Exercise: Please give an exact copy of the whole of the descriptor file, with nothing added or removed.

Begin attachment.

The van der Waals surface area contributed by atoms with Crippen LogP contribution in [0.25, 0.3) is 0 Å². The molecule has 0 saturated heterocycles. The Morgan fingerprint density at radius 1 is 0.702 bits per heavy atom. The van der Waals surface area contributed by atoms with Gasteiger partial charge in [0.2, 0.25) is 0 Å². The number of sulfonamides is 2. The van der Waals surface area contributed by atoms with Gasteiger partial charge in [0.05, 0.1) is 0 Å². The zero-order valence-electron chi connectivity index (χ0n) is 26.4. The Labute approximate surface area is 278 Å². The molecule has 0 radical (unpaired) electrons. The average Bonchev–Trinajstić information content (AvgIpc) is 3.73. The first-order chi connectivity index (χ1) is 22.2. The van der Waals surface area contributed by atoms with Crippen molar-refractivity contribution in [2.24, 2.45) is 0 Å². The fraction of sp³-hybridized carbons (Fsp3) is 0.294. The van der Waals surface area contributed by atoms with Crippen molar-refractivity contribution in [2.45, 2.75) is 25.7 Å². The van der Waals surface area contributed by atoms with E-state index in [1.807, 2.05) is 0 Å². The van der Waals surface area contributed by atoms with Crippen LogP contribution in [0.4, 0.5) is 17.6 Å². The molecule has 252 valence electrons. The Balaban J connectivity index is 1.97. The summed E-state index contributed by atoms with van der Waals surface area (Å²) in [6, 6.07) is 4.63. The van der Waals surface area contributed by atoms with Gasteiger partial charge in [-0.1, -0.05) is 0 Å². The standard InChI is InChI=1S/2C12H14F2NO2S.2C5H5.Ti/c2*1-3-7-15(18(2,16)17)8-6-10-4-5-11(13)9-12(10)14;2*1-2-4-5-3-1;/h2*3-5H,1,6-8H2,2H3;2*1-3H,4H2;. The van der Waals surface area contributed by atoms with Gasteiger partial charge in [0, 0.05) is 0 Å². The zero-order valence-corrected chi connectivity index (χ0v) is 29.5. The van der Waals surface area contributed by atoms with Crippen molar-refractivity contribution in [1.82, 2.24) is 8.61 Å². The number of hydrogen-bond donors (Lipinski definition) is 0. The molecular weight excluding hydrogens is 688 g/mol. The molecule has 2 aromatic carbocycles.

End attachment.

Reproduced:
The van der Waals surface area contributed by atoms with Crippen LogP contribution in [0.25, 0.3) is 0 Å². The molecule has 0 saturated heterocycles. The Morgan fingerprint density at radius 1 is 0.702 bits per heavy atom. The van der Waals surface area contributed by atoms with Gasteiger partial charge in [0.2, 0.25) is 0 Å². The number of sulfonamides is 2. The van der Waals surface area contributed by atoms with Gasteiger partial charge in [0.05, 0.1) is 0 Å². The zero-order valence-electron chi connectivity index (χ0n) is 26.4. The Labute approximate surface area is 278 Å². The molecule has 0 radical (unpaired) electrons. The average Bonchev–Trinajstić information content (AvgIpc) is 3.73. The first-order chi connectivity index (χ1) is 22.2. The van der Waals surface area contributed by atoms with Crippen molar-refractivity contribution in [2.24, 2.45) is 0 Å². The fraction of sp³-hybridized carbons (Fsp3) is 0.294. The van der Waals surface area contributed by atoms with Crippen molar-refractivity contribution in [2.45, 2.75) is 25.7 Å². The van der Waals surface area contributed by atoms with E-state index in [1.807, 2.05) is 0 Å². The van der Waals surface area contributed by atoms with Crippen LogP contribution in [0.4, 0.5) is 17.6 Å². The molecule has 252 valence electrons. The Balaban J connectivity index is 1.97. The summed E-state index contributed by atoms with van der Waals surface area (Å²) in [6, 6.07) is 4.63. The van der Waals surface area contributed by atoms with Gasteiger partial charge in [-0.1, -0.05) is 0 Å². The standard InChI is InChI=1S/2C12H14F2NO2S.2C5H5.Ti/c2*1-3-7-15(18(2,16)17)8-6-10-4-5-11(13)9-12(10)14;2*1-2-4-5-3-1;/h2*3-5H,1,6-8H2,2H3;2*1-3H,4H2;. The van der Waals surface area contributed by atoms with Gasteiger partial charge in [0, 0.05) is 0 Å². The zero-order valence-corrected chi connectivity index (χ0v) is 29.5. The van der Waals surface area contributed by atoms with Crippen molar-refractivity contribution in [1.82, 2.24) is 8.61 Å². The number of hydrogen-bond donors (Lipinski definition) is 0. The molecular weight excluding hydrogens is 688 g/mol. The molecule has 2 aromatic carbocycles.